There is an old adage which says, "Silence is golden." But is it always so? I recently ran across this statement: "Silence is not always golden --sometimes it is just plain yellow!" That really struck me as worthy of further thought.
Certainly "silence is golden" at times. There are times when silence pays rich dividends. Solomon said: "The one who guards his mouth preserves his life; the one who opens wide his lips comes to ruin". (Pro. 13:3). Surely the kind of silence here advised, the control of one's tongue, is "golden" indeed. Peter tells us: "Let him who means to love life and see good days refrain his tongue from evil and his lips from speaking guile." (1Pet. 3:10). Silence is certainly "golden" when compared to speaking evil. How wonderfully "golden" the "silence" would be if all whispering, gossip, backbiting, lying, slander and such like could be forever stopped. Perhaps all of us need to give more attention to our speech.
"Silence is golden" also when one is restrained and careful in her speech. There are times when one can say more by being silent. Too many times we may be guilty of saying too much. The multiplicity of words is much in evidence today. No doubt Solomon had reference to such when he wrote: "He who restrains his words has knowledge... [and] even a fool, when he keeps silent, is considered wise; when he closes his lips, he is counted prudent." (Prov. 17:27-28). It must be agreed that there are times when "silence is golden".
There are other times, however, when silence is not "golden". It may be just plain "yellow" or cowardly in such instances! To remain silent at times when one should speak up is to be guilty of cowardice and results in a failure to do one's duty. It all depends upon the circumstances.
How many times in nearly every field of endeavor has it been true that silence could be traced to cowardice? Even in the service of the Lord this is too many times true. There are times when it is our obligation to speak up and tell the truth. Many times those who should speak out and warn of danger remain silent because they are afraid or fear that they might hurt someone's feelings. Such silence is far from being golden, "it is just plain yellow," and God will hold accountable those who are guilty.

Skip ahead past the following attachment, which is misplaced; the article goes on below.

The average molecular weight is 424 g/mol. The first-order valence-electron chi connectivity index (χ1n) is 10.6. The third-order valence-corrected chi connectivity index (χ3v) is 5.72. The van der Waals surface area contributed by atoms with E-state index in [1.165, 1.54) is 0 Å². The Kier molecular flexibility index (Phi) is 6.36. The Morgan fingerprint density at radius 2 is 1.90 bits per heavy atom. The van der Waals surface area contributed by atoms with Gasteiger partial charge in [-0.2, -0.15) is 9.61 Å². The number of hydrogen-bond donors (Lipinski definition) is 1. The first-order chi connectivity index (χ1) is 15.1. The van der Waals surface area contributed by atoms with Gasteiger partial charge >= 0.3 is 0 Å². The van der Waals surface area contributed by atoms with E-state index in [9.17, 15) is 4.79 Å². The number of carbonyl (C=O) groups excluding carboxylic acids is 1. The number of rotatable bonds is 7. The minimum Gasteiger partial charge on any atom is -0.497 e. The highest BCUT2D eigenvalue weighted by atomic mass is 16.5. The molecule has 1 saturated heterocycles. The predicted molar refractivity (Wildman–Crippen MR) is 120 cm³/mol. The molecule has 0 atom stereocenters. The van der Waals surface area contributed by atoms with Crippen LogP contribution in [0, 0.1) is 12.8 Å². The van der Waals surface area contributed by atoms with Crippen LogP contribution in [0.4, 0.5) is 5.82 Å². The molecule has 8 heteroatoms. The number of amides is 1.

It is the obligation of every Christian, whether a preacher, elder, or "just a member" to "preach the word ... reprove, rebuke and exhort" those who need teaching and correction. We must teach people the truth and condemn sin and error wherever it may be found. The sinner must be warned about the results and end of his wicked ways. Sometimes this is not a pleasant or easy task. At times it will result in trouble and bring opposition to the faithful teacher. No one can please God who remains silent when duty demands that he speak out! Silence is not "golden" in such cases. When sin is winked at, when error goes unchallenged, when dangerous doctrines and practices are not exposed for what they are, the "silence" of those who should speak out is nothing but cowardice. Yet many saints today are remaining silent when circumstances and conditions demand that they speak up.